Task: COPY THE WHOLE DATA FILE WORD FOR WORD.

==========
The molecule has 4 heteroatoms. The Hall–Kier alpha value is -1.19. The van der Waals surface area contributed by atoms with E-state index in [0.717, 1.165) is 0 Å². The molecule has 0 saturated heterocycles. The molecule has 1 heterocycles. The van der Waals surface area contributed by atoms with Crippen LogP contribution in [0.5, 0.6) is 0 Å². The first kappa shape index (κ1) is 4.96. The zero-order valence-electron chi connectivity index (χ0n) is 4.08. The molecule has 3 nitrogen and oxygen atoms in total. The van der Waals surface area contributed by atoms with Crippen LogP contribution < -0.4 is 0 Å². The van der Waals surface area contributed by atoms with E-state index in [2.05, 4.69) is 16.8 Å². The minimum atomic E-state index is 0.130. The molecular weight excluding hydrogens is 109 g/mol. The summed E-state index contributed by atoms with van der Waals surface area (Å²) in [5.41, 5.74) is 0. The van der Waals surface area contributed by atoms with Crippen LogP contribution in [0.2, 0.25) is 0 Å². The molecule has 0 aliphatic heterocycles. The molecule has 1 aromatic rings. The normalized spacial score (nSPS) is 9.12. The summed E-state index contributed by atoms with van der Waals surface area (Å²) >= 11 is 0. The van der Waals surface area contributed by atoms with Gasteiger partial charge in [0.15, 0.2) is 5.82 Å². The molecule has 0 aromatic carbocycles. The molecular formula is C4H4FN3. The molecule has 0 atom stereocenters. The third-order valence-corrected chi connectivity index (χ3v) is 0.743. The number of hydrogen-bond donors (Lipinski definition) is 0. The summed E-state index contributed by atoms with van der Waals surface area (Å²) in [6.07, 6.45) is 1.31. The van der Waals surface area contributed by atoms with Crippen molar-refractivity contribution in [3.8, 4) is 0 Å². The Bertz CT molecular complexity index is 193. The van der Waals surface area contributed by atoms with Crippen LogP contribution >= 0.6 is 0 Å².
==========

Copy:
The molecule has 4 heteroatoms. The Hall–Kier alpha value is -1.19. The van der Waals surface area contributed by atoms with E-state index in [0.717, 1.165) is 0 Å². The molecule has 0 saturated heterocycles. The molecule has 1 heterocycles. The van der Waals surface area contributed by atoms with Crippen LogP contribution in [0.5, 0.6) is 0 Å². The first kappa shape index (κ1) is 4.96. The zero-order valence-electron chi connectivity index (χ0n) is 4.08. The molecule has 3 nitrogen and oxygen atoms in total. The van der Waals surface area contributed by atoms with Crippen LogP contribution < -0.4 is 0 Å². The van der Waals surface area contributed by atoms with E-state index in [2.05, 4.69) is 16.8 Å². The minimum atomic E-state index is 0.130. The molecular weight excluding hydrogens is 109 g/mol. The summed E-state index contributed by atoms with van der Waals surface area (Å²) in [5.41, 5.74) is 0. The van der Waals surface area contributed by atoms with Crippen LogP contribution in [0.2, 0.25) is 0 Å². The molecule has 0 aliphatic heterocycles. The molecule has 1 aromatic rings. The normalized spacial score (nSPS) is 9.12. The summed E-state index contributed by atoms with van der Waals surface area (Å²) >= 11 is 0. The van der Waals surface area contributed by atoms with Gasteiger partial charge in [0.15, 0.2) is 5.82 Å². The molecule has 0 aromatic carbocycles. The molecular formula is C4H4FN3. The molecule has 0 atom stereocenters. The third-order valence-corrected chi connectivity index (χ3v) is 0.743. The number of hydrogen-bond donors (Lipinski definition) is 0. The summed E-state index contributed by atoms with van der Waals surface area (Å²) in [6.07, 6.45) is 1.31. The van der Waals surface area contributed by atoms with Crippen molar-refractivity contribution in [3.8, 4) is 0 Å². The Bertz CT molecular complexity index is 193. The van der Waals surface area contributed by atoms with Crippen LogP contribution >= 0.6 is 0 Å².